Here’s how to eat healthier while still indulging during the holidays

Eat healthy and be happy this holiday season with tips from health experts | Photo courtesy of Utah State University Extension offices, for St. George News

FEATURE The holidays are full of family, friends and food traditions. We look forward to a sense of connection, satisfied tastes, and new memories; however, many went overboard for the sake of tradition.

Stock image | Photo courtesy of USU Extension, St. George News

An average American consumes about 4,500 calories on Thanksgiving Day when considering pre-meal snacking, the actual dinner, dessert, then leftovers in the evening. That’s more than double the standard recommendation for healthy adults. So, is there a way to indulge in our favorite traditions while also indulging our health?

Fortunately, the answer is yes! By setting ourselves up for success and focusing more on adding healthy opportunities, we’ll feel better, take care of the bodies that got us through the year, and fully enjoy the things we love most about the holidays. Consider these tips for adding healthy options to your holiday enjoyment.

Focus on health instead of falling off the wagon for the holidays. You don’t have to eat tasteless food. You also don’t have to overdo it until you feel sick. Find ways to add some healthy options to your favorite traditional foods and find ways to add fun and connected movement. You can still enjoy, indulge and make healthy decisions.

Indulge in the complete mealtime experience. Enjoy the tastes, smells, feelings of connection, conversation and atmosphere. You can fully indulge by slowing down, connecting with the people around you, enjoying every bite and listening to your body when it tells you you’re done eating.

Eat what you want and leave what you want. It’s easy to get into the habit of trying everything and cleaning your plate. But if you don’t like the taste, or if your body is satisfied, you don’t have to bite again. Don’t choose foods you really don’t like just because they’re there.

Add healthy options. If your family loves snacks, try healthy options like nuts, citrus or dried fruit. Add some fruit and vegetable side dishes to mealtimes. Find fruit and vegetable food art ideas and enjoy them with the family.

Make healthy meal replacements:

  • Try whole wheat bread instead of white.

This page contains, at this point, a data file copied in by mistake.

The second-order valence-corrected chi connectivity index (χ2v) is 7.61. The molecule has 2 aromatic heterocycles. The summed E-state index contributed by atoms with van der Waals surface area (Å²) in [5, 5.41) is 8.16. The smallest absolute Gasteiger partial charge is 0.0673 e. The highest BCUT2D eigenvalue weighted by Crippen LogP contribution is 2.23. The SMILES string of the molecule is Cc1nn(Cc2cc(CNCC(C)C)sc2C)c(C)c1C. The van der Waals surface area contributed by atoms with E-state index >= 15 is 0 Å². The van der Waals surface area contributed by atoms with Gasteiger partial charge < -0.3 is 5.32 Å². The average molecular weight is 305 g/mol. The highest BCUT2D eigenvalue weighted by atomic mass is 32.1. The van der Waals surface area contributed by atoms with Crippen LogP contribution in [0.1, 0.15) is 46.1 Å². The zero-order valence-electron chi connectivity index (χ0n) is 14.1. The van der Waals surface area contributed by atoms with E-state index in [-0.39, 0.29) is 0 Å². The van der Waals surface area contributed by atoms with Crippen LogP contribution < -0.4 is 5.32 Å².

• Ditch the ham for leaner meats like turkey, chicken, or seafood.
  • Replace two or three unhealthy side dishes with a vegetable dish.
  • Add fruit or change an ingredient in your dessert recipe for a healthier alternative.
  • Use herbs and spices instead of salt for flavor.
  • Eliminate sugar-sweetened beverages with water or hot teas.
Eat healthy and be happy this holiday season with tips from health experts | Photo courtesy of Utah State University Extension offices, for St. George News

Stay hydrated. Sometimes our bodies crave unhealthy options when we’re thirsty. Keep water on the table, make sure you’re hydrated before meals, and listen to your body as you eat with each bite.

Don’t be hungry. You will enjoy food more if you are not hungry. Do not skip meals during the day. This will allow you to focus on enjoying the full experience of flavors, textures, and sensations instead of frantically satisfying your hunger.

Pack snacks. Keep healthy snacks in your purse, bag, or car while you’re on the run getting ready for the holidays.

Serve foods on a smaller plate to help with portion considerations. Give yourself the freedom to refill your plate as needed.

Don’t skip sleep. Being tired can dull our sense of hunger and satiety and lead to less healthy eating habits.

Create family holiday traditions that involve active movement for at least 30 minutes every day. This could be a family flag football game, hiking, playing in the snow, walking, relay races, etc. Just move, and make it fun!

We can create better health through small and simple choices that lead to better experiences with our favorite traditions and connections. Simple, healthy choices become healthy habits, which become healthy lifestyles. So, this holiday season, increase your holiday cheer.

For those with diabetes, find healthy tips for holiday eating here.

Written by JULENE REESE, Utah State University Extension.

Copyright Utah State University, all rights reserved.


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